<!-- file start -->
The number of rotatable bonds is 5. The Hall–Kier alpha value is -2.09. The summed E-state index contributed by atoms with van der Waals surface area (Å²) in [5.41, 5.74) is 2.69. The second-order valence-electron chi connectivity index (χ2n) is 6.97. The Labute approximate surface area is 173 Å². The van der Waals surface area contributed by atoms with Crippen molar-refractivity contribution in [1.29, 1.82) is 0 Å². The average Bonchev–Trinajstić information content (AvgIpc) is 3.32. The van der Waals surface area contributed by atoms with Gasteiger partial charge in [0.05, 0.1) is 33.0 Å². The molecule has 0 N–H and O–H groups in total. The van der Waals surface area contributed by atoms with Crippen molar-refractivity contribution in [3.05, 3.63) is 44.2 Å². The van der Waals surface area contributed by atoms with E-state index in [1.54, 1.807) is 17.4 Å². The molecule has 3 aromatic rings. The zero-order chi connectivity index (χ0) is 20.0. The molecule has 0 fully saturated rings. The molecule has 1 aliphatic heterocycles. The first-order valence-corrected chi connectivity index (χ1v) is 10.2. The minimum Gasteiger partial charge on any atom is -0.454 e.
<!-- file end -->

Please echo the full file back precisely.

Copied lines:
The number of rotatable bonds is 5. The Hall–Kier alpha value is -2.09. The summed E-state index contributed by atoms with van der Waals surface area (Å²) in [5.41, 5.74) is 2.69. The second-order valence-electron chi connectivity index (χ2n) is 6.97. The Labute approximate surface area is 173 Å². The van der Waals surface area contributed by atoms with Crippen molar-refractivity contribution in [1.29, 1.82) is 0 Å². The average Bonchev–Trinajstić information content (AvgIpc) is 3.32. The van der Waals surface area contributed by atoms with Gasteiger partial charge in [0.05, 0.1) is 33.0 Å². The molecule has 0 N–H and O–H groups in total. The van der Waals surface area contributed by atoms with Crippen molar-refractivity contribution in [3.05, 3.63) is 44.2 Å². The van der Waals surface area contributed by atoms with E-state index in [1.54, 1.807) is 17.4 Å². The molecule has 3 aromatic rings. The zero-order chi connectivity index (χ0) is 20.0. The molecule has 0 fully saturated rings. The molecule has 1 aliphatic heterocycles. The first-order valence-corrected chi connectivity index (χ1v) is 10.2. The minimum Gasteiger partial charge on any atom is -0.454 e.